DNA preparation, sequencing, and immunohistochemical studies
The TP53 and CTNNB1 coding sequences of tumor DNA were sequenced as described previously (10, 19). Immunohistochemical staining for p53 and β-catenin was done using available paraffin-embedded tissue sections (48 of 51 tumors) as described previously (10, 19) and considered abnormal when positive for nuclear staining.
The expression profiles of 34 ACCs derived from a previous study (16) were performed with the HG-U133 Plus 2.0 Affymetrix GeneChip arrays. All data are available on ArrayExpress Web site (http://www.ebi.ac.uk/arrayexpress, experiment E-TABM-311). Unsupervised clustering analysis of these 34 microarrays was performed as described (16). The association between clusters and biological variables was measured with Fisher's exact test. Prediction analysis was performed on a series of 51 ACCs analyzed by quantitative reverse transcription-PCR (RT-PCR; ΔCt data) using the PAM algorithm (pamr R package; ref. 20). The 34 ACCs (21 C1A and 13 C1B) from the expression profiling series were used to train several predictors and select a final four-gene predictor (MCM5, VEPH1, PINK1, and SLC2A1); this was then used to classify the remaining 17 samples. Differential expression was measured with Bayes moderated t test (limma R package). Survival curves were obtained by the Kaplan-Meier method. Survival differences were assessed with the log-rank test.
Tumor characteristics and molecular classification
Among 51 ACCs (whole cohort), 34 were previously used for microarray analysis (ACC microarray cohort). We could identify two groups of ACCs with different outcomes: C1A group had poor outcomes and C1B group had good outcomes (16). We analyzed 41 genes by quantitative RT-PCR in the whole cohort to identify predictors of malignancy, disease-free survival (DFS), and OS (16).
We tested the suitability of these 41 genes for classifying the ACC microarray cohort in C1A and C1B groups. A predictor based on the combination of MCM5, VEPH1, PINK1, and SLC2A1 genes provided the best classification of these tumors; it was therefore used to classify the remaining 17 tumors. Finally, 31 tumors were classified as C1A and 20 were classified as C1B. As expected, the patients with C1A tumors had very poor outcomes. DFS and OS, represented by the Kaplan-Meier curves in Fig. 1A, were lower for the C1A group (n = 31) than for the C1B group (n = 20; log-rank test: P = 4.91 × 10−4 for DFS and P = 1.99 × 10−5 for OS), reinforcing our previous results (16).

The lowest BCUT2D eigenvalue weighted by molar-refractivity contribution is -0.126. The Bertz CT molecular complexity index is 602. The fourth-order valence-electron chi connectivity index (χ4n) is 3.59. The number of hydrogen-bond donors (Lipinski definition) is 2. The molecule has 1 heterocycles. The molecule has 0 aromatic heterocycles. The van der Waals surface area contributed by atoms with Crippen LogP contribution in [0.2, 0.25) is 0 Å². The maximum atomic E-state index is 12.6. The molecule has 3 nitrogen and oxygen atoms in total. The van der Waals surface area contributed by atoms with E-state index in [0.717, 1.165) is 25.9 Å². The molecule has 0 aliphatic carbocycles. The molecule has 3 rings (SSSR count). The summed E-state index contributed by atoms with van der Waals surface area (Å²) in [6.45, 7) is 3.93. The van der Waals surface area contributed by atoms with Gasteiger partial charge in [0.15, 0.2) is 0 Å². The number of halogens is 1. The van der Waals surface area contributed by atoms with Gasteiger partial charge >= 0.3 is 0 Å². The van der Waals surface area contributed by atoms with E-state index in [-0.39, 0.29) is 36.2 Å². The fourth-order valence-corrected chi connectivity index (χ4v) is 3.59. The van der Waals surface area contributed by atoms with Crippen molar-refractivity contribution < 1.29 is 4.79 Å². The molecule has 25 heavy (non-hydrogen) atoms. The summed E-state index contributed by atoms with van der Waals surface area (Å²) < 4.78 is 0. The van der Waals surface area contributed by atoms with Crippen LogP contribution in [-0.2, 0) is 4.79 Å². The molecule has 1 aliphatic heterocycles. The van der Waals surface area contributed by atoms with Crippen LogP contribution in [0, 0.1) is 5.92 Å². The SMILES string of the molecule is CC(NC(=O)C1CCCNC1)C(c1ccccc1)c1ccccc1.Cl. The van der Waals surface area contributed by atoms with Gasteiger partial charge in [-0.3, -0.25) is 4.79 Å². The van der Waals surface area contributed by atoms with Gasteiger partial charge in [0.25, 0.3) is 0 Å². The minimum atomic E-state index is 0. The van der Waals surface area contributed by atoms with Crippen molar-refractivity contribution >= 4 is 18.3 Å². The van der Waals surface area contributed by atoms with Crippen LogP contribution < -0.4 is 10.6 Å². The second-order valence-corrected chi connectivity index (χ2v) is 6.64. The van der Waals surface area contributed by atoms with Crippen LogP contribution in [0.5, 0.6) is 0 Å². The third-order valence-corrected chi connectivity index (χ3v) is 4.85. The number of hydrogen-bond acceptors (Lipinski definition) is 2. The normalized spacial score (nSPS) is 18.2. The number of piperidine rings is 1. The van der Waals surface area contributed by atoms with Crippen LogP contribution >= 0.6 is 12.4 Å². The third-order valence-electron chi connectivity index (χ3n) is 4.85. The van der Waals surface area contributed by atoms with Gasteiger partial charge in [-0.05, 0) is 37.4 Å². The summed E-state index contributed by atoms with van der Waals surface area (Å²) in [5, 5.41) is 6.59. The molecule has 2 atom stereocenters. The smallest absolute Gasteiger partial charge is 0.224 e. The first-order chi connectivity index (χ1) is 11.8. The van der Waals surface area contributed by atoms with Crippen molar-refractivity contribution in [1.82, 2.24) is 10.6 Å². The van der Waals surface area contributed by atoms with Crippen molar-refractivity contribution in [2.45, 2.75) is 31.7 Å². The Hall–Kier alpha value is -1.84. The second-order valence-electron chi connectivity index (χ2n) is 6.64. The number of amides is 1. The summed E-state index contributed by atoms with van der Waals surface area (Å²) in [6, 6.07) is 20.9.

Somatic TP53 and CTNNB1 mutations and immunohistochemistry
About the whole cohort, TP53 mutations and nuclear p53 immunostaining were present in 9 (17.6%) and 13 (27%) of the ACCs, respectively (Figs. 1B and 2A; see Supplementary Table S1 for details). Seven of the nine ACCs with TP53 mutations had nuclear p53 immunostaining. CTNNB1 activating mutations and abnormal β-catenin immunostaining were present in 8 (15.7%) and 12 (25%) of the ACCs, respectively (Figs. 1B and 2B; see Supplementary Table S1 for details). Seven of the eight ACCs with CTNNB1 mutations showed nuclear staining.
Interestingly, TP53 and CTNNB1 mutations, and β-catenin nuclear staining were exclusively found in the poor-outcome (C1A) group (29%, 25.8%, and 40% of C1A, respectively) in comparison with the good-outcome (C1B) group (Fisher's exact test: P < 0.008, P < 0.02, and P < 0.02, respectively). p53 nuclear staining was more frequent in C1A group (36.7%) than in C1B group (11.1%), but the difference was not statistically significant. The TP53 and CTNNB1 mutations seemed to be mutually exclusive, only one ACC (no. 9) showed both TP53 and CTNNB1 mutations.
There was at least one mutation in the TP53 or CTNNB1 genes in 52% of the poor-outcome (C1A) group, and 60% of tumors had abnormal p53 and/or β-catenin immunostaining. But 32.2% of these C1A tumors had neither mutations nor abnormal immunohistochemistry.
Subclassification of the poor-outcome ACC group (C1A cluster) by gene profiling
We carried out a specific unsupervised clustering analysis of the C1A group of the ACC microarray cohort to understand more clearly the molecular genetics of the poor-outcome ACC group. Hierarchical clustering identified three subgroups (Fig. 3).
TP53 mutations and β-catenin nuclear staining were clearly associated with this molecular subclassification (Fisher's exact test: P < 0.02 and P < 0.001, respectively): C1A(p53) group contained all tumors with a TP53 mutation and all tumors of C1A(β-catenin) group had β-catenin nuclear staining. We found no association with the third group [C1A(x)].